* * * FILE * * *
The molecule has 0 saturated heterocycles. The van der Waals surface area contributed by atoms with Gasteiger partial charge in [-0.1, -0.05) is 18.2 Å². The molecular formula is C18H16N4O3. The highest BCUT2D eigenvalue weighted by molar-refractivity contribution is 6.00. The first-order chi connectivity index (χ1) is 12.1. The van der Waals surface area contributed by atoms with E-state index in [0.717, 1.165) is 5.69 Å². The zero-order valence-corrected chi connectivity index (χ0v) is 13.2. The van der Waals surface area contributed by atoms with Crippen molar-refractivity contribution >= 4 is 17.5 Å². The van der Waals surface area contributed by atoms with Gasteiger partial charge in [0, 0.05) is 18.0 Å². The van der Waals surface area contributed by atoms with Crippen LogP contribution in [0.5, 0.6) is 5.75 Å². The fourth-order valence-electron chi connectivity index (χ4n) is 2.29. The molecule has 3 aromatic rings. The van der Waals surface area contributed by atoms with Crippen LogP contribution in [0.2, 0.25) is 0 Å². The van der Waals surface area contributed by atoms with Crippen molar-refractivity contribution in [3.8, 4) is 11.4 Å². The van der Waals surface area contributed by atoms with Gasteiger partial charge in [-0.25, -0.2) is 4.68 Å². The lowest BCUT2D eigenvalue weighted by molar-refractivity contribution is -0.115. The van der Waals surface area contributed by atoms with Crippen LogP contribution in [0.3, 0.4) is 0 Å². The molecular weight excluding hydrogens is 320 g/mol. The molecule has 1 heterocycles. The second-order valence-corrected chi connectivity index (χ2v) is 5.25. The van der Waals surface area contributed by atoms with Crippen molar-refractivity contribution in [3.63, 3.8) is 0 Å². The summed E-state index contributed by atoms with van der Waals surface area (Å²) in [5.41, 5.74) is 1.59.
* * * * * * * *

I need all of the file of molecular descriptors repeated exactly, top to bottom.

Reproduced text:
The molecule has 0 saturated heterocycles. The van der Waals surface area contributed by atoms with Gasteiger partial charge in [-0.1, -0.05) is 18.2 Å². The molecular formula is C18H16N4O3. The highest BCUT2D eigenvalue weighted by molar-refractivity contribution is 6.00. The first-order chi connectivity index (χ1) is 12.1. The van der Waals surface area contributed by atoms with E-state index in [0.717, 1.165) is 5.69 Å². The zero-order valence-corrected chi connectivity index (χ0v) is 13.2. The van der Waals surface area contributed by atoms with Crippen molar-refractivity contribution >= 4 is 17.5 Å². The van der Waals surface area contributed by atoms with Gasteiger partial charge in [0, 0.05) is 18.0 Å². The van der Waals surface area contributed by atoms with Crippen LogP contribution in [0.5, 0.6) is 5.75 Å². The fourth-order valence-electron chi connectivity index (χ4n) is 2.29. The molecule has 3 aromatic rings. The van der Waals surface area contributed by atoms with Crippen LogP contribution in [0.2, 0.25) is 0 Å². The van der Waals surface area contributed by atoms with Crippen molar-refractivity contribution in [3.8, 4) is 11.4 Å². The van der Waals surface area contributed by atoms with Gasteiger partial charge in [-0.25, -0.2) is 4.68 Å². The lowest BCUT2D eigenvalue weighted by molar-refractivity contribution is -0.115. The van der Waals surface area contributed by atoms with Crippen LogP contribution in [0.3, 0.4) is 0 Å². The molecular weight excluding hydrogens is 320 g/mol. The molecule has 1 heterocycles. The second-order valence-corrected chi connectivity index (χ2v) is 5.25. The van der Waals surface area contributed by atoms with Crippen molar-refractivity contribution in [3.63, 3.8) is 0 Å². The summed E-state index contributed by atoms with van der Waals surface area (Å²) in [5.41, 5.74) is 1.59.